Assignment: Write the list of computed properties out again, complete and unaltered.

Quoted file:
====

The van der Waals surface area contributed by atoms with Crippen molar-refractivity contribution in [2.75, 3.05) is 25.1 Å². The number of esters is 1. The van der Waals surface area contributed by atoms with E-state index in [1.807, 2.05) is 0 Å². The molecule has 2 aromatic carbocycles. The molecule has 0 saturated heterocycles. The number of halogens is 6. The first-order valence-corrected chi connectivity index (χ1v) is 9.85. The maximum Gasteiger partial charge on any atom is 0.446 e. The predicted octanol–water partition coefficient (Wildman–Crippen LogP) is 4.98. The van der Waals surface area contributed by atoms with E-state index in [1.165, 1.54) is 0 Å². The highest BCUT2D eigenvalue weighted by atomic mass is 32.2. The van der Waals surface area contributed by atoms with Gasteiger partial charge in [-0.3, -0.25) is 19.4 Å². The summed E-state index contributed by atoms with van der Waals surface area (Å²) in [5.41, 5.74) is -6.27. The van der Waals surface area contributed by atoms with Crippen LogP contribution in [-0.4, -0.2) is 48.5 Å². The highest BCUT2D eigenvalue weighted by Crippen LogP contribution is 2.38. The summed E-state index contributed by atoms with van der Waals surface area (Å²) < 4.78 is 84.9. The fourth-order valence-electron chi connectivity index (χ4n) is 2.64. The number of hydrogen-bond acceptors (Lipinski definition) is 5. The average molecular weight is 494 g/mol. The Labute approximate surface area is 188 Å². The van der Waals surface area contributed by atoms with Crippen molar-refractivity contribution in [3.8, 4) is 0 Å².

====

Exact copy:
The van der Waals surface area contributed by atoms with Crippen molar-refractivity contribution in [2.75, 3.05) is 25.1 Å². The number of esters is 1. The van der Waals surface area contributed by atoms with E-state index in [1.807, 2.05) is 0 Å². The molecule has 2 aromatic carbocycles. The molecule has 0 saturated heterocycles. The number of halogens is 6. The first-order valence-corrected chi connectivity index (χ1v) is 9.85. The maximum Gasteiger partial charge on any atom is 0.446 e. The predicted octanol–water partition coefficient (Wildman–Crippen LogP) is 4.98. The van der Waals surface area contributed by atoms with E-state index in [1.165, 1.54) is 0 Å². The highest BCUT2D eigenvalue weighted by atomic mass is 32.2. The van der Waals surface area contributed by atoms with Gasteiger partial charge in [-0.3, -0.25) is 19.4 Å². The summed E-state index contributed by atoms with van der Waals surface area (Å²) in [5.41, 5.74) is -6.27. The van der Waals surface area contributed by atoms with Crippen LogP contribution in [-0.4, -0.2) is 48.5 Å². The highest BCUT2D eigenvalue weighted by Crippen LogP contribution is 2.38. The summed E-state index contributed by atoms with van der Waals surface area (Å²) < 4.78 is 84.9. The fourth-order valence-electron chi connectivity index (χ4n) is 2.64. The number of hydrogen-bond acceptors (Lipinski definition) is 5. The average molecular weight is 494 g/mol. The Labute approximate surface area is 188 Å². The van der Waals surface area contributed by atoms with Crippen molar-refractivity contribution in [3.8, 4) is 0 Å².